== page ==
Girl, 5, doing well after pricking herself with discarded needles
Risk of infections low, but parents should alert kids to danger, Toronto Public Health says
A senior kindergarten student who pricked herself with discarded needles while at school has finished preventative medical treatment and is doing well.
Lily Slater, 5, underwent 28 days of antivirals to protect against possible infection of Hepatitis B and HIV at the start of the school year.
"The chance of her being exposed to that was so, so low," said her mom Amy from their living room in Roncesvalles.
"You have to give it to her anyway because there's still a chance, right?"
According to Toronto Public Health, the transmission of diseases through discarded needles is "extremely unlikely."
Globally, there are no recorded instances of HIV being transmitted by a discarded needle, and only five cases where a form of hepatitis was transmitted.
'Overwhelming response' to girl's story
It was Sept. 5 when Lily and two friends stumbled across the syringes at St. Vincent De Paul Catholic School, an elementary school in Toronto's west end, near Roncesvalles Avenue and Dundas Street West.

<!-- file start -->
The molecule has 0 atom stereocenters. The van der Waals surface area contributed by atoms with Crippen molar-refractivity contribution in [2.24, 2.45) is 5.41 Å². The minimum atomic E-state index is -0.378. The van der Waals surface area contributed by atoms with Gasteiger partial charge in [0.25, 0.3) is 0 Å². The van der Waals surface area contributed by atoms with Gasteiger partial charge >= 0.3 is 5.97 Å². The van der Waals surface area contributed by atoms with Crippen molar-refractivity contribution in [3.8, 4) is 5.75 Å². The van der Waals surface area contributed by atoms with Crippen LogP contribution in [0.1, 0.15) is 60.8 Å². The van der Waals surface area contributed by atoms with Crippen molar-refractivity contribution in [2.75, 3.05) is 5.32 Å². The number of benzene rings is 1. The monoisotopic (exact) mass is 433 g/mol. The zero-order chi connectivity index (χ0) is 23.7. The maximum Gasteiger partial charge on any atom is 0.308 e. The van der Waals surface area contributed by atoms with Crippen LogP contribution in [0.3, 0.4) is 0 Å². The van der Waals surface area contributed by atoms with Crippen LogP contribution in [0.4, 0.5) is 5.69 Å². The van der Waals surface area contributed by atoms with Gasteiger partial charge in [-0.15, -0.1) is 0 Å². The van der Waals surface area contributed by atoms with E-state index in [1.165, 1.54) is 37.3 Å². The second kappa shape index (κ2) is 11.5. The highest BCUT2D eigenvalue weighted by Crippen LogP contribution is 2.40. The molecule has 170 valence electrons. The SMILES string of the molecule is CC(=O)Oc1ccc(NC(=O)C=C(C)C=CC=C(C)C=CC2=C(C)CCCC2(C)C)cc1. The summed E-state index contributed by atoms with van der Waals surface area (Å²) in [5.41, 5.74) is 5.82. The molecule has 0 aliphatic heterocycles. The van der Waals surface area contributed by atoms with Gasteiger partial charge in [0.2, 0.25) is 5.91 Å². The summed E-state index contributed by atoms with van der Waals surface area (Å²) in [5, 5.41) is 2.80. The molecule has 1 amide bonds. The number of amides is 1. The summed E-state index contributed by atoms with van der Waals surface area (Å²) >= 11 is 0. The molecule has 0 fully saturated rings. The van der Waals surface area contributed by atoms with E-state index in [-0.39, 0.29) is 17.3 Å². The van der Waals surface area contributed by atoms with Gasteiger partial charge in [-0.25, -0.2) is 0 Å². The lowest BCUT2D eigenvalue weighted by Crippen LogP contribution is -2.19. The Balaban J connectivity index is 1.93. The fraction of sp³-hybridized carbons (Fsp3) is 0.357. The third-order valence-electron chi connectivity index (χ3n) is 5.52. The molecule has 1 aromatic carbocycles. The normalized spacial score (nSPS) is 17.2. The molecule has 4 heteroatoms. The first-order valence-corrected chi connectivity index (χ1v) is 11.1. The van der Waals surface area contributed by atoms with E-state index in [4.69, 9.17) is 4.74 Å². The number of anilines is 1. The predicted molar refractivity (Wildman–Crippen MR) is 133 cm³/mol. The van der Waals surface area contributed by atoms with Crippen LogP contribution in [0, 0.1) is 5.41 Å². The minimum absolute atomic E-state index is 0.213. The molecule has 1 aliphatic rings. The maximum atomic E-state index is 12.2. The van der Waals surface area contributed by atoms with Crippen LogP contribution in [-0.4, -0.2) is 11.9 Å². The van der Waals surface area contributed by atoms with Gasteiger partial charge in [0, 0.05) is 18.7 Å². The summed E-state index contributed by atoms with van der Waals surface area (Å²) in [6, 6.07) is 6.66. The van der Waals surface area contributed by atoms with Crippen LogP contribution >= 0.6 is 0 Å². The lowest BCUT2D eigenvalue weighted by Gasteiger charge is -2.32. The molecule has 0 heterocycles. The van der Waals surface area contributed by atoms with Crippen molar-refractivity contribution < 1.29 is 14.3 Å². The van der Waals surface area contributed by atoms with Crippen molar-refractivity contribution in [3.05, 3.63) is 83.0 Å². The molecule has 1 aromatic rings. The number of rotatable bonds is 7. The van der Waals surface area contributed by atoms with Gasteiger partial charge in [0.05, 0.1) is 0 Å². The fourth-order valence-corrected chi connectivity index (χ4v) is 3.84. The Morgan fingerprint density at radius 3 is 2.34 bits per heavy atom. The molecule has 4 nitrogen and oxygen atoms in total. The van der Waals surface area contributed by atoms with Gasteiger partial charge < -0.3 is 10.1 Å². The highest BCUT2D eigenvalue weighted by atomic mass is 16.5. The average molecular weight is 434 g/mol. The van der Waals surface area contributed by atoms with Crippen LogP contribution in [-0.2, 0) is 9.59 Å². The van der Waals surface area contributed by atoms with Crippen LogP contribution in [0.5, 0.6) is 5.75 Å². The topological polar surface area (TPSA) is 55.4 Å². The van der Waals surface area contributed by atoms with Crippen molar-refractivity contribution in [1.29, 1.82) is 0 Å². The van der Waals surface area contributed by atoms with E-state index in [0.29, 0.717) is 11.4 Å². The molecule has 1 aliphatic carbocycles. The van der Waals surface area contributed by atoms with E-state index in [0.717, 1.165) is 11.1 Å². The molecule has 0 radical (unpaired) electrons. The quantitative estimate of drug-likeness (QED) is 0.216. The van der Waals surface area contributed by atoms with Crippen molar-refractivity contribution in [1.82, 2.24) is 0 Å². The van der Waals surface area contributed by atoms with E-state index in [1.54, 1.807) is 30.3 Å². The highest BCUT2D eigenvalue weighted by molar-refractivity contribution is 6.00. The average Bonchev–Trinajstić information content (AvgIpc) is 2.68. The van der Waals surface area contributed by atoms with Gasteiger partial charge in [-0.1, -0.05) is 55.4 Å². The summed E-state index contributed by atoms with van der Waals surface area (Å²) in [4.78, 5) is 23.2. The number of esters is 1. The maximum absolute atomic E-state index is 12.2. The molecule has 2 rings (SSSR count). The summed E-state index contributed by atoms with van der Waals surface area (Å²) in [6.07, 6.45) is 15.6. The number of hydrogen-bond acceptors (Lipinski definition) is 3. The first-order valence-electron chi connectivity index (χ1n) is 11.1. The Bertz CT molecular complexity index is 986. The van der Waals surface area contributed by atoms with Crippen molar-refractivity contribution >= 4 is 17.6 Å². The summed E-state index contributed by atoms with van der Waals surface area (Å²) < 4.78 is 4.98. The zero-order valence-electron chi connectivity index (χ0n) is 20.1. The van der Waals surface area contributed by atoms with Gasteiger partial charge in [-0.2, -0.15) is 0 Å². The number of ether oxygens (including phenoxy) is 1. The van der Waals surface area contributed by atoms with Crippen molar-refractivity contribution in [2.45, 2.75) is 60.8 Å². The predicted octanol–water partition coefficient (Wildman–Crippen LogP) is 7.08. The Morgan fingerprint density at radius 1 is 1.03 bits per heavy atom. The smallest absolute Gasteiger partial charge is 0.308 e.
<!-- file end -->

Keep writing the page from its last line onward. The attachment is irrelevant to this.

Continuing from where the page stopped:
At the time, a police spokesperson said it did not appear they were injured, but all three children, aged five, were treated at a hospital.
"I was surprised by the overwhelming response the story had," said Slater, who also wrote about what happened on Facebook.
Her post was shared more than 30,000 times.
"It's easy to point fingers when you are feeling angry. The thing I could've done is prepared [her daughter] for that moment," said Slater.
"I did not prepare her for that moment. And that's the lesson, not to be afraid to talk to your kids about things that are scary, especially if it's going to protect them."
Talk to your kids about needle safety: Toronto Public Health
It's a message echoed by Toronto Public Health.
Dr. Rita Shahin, who specializes in harm reduction, says it's never too early to talk to kids about needle safety. She says, depending on the child, it might be a good idea to show pictures.
"Talk to them about not picking up anything that's not their own toy," she said.
"Talk to them about needles and sharp objects, if you feel comfortable, and about reporting it, about not picking it up or playing with it as well."
Lily Slater says if other kids could learn anything from her story, she says the most important thing is "not touching needles."
School board steps up security
In an email to CBC Toronto, a spokesperson for the Toronto Catholic District School Board said it's not aware of any further incidents of syringes being found, and custodial staff continue to do regularly sweeps of school property.
The board has also stepped up security.
"The safety and well-being of our students and staff is deeply important to us. That's why security personnel have been assigned to do nightly inspections of the school grounds until further notice."